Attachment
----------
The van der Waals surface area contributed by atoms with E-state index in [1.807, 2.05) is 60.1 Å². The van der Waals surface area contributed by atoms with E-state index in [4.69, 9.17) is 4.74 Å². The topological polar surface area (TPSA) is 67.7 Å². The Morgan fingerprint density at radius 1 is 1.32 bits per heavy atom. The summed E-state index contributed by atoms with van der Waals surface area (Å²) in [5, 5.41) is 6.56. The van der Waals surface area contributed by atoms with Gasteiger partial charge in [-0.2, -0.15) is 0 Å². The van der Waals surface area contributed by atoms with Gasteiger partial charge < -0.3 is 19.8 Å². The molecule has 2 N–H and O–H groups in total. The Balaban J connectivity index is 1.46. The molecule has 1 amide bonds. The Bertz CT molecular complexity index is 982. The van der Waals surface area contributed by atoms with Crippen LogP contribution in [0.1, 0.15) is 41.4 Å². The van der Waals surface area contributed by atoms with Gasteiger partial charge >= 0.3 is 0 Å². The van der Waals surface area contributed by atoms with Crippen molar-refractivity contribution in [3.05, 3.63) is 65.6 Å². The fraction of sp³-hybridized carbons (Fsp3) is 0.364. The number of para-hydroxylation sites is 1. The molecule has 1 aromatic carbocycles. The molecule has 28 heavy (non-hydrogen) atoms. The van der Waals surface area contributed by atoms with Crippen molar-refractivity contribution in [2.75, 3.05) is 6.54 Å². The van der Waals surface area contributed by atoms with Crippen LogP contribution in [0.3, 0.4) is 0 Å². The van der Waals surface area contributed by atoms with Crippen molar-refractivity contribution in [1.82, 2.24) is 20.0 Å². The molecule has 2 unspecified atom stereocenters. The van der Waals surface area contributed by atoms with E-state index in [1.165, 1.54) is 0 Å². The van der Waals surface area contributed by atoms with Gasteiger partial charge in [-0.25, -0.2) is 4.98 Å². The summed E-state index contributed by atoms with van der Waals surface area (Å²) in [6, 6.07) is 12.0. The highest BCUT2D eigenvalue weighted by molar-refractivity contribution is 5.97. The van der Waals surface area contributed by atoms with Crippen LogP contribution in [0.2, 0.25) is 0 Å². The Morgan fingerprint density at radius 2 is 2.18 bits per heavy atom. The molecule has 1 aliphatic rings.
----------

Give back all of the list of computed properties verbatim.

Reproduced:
The van der Waals surface area contributed by atoms with E-state index in [1.807, 2.05) is 60.1 Å². The van der Waals surface area contributed by atoms with E-state index in [4.69, 9.17) is 4.74 Å². The topological polar surface area (TPSA) is 67.7 Å². The Morgan fingerprint density at radius 1 is 1.32 bits per heavy atom. The summed E-state index contributed by atoms with van der Waals surface area (Å²) in [5, 5.41) is 6.56. The van der Waals surface area contributed by atoms with Gasteiger partial charge in [-0.2, -0.15) is 0 Å². The van der Waals surface area contributed by atoms with Gasteiger partial charge < -0.3 is 19.8 Å². The molecule has 2 N–H and O–H groups in total. The Balaban J connectivity index is 1.46. The molecule has 1 amide bonds. The Bertz CT molecular complexity index is 982. The van der Waals surface area contributed by atoms with Crippen LogP contribution in [0.1, 0.15) is 41.4 Å². The van der Waals surface area contributed by atoms with Gasteiger partial charge >= 0.3 is 0 Å². The van der Waals surface area contributed by atoms with Crippen molar-refractivity contribution in [3.05, 3.63) is 65.6 Å². The fraction of sp³-hybridized carbons (Fsp3) is 0.364. The number of para-hydroxylation sites is 1. The molecule has 1 aromatic carbocycles. The molecule has 28 heavy (non-hydrogen) atoms. The van der Waals surface area contributed by atoms with Crippen molar-refractivity contribution in [2.75, 3.05) is 6.54 Å². The van der Waals surface area contributed by atoms with Crippen LogP contribution in [0.3, 0.4) is 0 Å². The van der Waals surface area contributed by atoms with Crippen molar-refractivity contribution in [1.82, 2.24) is 20.0 Å². The molecule has 2 unspecified atom stereocenters. The van der Waals surface area contributed by atoms with E-state index in [1.165, 1.54) is 0 Å². The van der Waals surface area contributed by atoms with Gasteiger partial charge in [-0.25, -0.2) is 4.98 Å². The summed E-state index contributed by atoms with van der Waals surface area (Å²) in [6, 6.07) is 12.0. The highest BCUT2D eigenvalue weighted by molar-refractivity contribution is 5.97. The van der Waals surface area contributed by atoms with Crippen LogP contribution in [0.2, 0.25) is 0 Å². The Morgan fingerprint density at radius 2 is 2.18 bits per heavy atom. The molecule has 1 aliphatic rings.